Japanese families torn as return to Fukushima 'hot zone' begins
By Mari Saito
TAMURA, Japan (Reuters) - People in Japan on Tuesday began their first homecomings in three years to a small area evacuated after the Fukushima disaster, but families are divided as worries about radiation and poor job prospects have kept many away.
The reopening of the Miyakoji area of Tamura, a city 220 km (140 miles) northeast of Tokyo and inland from the wrecked Fukushima nuclear station, marks a tiny step for Japan as it attempts to recover from the 2011 disasters.
But the event is a major milestone for the 357 registered residents of the district. The trickle of returnees highlights both people's desire to return to the forested hamlet and the difficulty of returning to normal.
"Many of our friends and neighbors won't come back," said Kimiko Koyama, 69, speaking on her return to the large farmhouse she had occupied for 50 years, while her husband Toshio, 72, tried to fix a television antenna on the roof.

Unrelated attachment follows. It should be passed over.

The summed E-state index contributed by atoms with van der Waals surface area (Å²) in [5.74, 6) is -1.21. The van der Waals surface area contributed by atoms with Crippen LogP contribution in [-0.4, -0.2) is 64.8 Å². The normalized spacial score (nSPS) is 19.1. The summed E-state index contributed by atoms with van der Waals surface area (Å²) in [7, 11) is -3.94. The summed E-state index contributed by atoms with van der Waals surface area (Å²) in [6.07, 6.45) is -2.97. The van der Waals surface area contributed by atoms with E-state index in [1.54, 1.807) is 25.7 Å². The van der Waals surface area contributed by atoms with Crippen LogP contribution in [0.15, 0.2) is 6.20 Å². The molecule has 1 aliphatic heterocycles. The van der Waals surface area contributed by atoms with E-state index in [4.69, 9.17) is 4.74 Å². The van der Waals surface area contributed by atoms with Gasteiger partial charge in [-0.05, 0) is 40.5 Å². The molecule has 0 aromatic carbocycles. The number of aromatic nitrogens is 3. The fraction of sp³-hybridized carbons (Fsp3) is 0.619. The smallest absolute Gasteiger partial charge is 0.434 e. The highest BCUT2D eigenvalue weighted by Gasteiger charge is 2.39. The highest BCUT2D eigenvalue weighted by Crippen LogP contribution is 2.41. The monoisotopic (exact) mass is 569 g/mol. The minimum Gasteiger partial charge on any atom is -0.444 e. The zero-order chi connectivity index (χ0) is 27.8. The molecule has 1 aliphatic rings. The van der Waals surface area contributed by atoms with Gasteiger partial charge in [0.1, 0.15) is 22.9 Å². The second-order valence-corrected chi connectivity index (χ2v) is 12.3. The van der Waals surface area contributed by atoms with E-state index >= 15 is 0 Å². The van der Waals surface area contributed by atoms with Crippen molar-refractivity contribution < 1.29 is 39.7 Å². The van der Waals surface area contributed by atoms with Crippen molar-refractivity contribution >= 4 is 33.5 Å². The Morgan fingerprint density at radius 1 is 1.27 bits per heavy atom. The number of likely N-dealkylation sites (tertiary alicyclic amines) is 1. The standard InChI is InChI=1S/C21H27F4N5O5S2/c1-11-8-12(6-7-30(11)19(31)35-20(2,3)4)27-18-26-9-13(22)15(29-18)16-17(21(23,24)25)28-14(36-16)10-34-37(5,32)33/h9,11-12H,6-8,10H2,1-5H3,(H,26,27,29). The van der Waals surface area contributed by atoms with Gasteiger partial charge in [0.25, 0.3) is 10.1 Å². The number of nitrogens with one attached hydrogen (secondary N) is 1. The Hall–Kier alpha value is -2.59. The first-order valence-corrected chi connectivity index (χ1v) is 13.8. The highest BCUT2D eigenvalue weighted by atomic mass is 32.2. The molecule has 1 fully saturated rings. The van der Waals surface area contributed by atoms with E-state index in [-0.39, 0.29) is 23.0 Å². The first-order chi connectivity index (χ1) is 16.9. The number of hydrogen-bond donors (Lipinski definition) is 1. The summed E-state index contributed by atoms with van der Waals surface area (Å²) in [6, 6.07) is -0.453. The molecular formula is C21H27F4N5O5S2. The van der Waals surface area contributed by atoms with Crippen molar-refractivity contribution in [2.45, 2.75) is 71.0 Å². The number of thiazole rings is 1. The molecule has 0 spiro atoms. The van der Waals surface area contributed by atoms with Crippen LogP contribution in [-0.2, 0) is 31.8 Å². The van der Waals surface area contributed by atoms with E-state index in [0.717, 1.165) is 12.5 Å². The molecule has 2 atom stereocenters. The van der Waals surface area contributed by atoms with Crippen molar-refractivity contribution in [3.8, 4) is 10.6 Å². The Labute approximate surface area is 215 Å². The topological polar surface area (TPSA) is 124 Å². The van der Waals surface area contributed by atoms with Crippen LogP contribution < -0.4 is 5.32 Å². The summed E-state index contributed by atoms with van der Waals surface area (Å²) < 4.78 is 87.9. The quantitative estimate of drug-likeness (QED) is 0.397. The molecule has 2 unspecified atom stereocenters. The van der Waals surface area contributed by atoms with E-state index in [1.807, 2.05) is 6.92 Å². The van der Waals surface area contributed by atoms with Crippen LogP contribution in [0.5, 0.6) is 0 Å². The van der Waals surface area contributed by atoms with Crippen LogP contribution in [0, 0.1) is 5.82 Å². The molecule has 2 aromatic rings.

"There are no jobs. It's inconvenient and young people are scared of radiation," she said. "My daughter won't bring our grandsons here because of the radiation."
Miyakoji, set amid rolling hills and rice paddies, has been off-limits to most residents since March 2011, when the government ordered evacuations after a devastating earthquake and tsunami triggered a triple meltdown at the power plant on the Pacific coast about 20 km (12 miles) away.
"The evacuation period was long, but I am happy that we can finally return home," said Tamura Mayor Yukei Tomitsuka. "For Tamura and its families, this is a fresh start."
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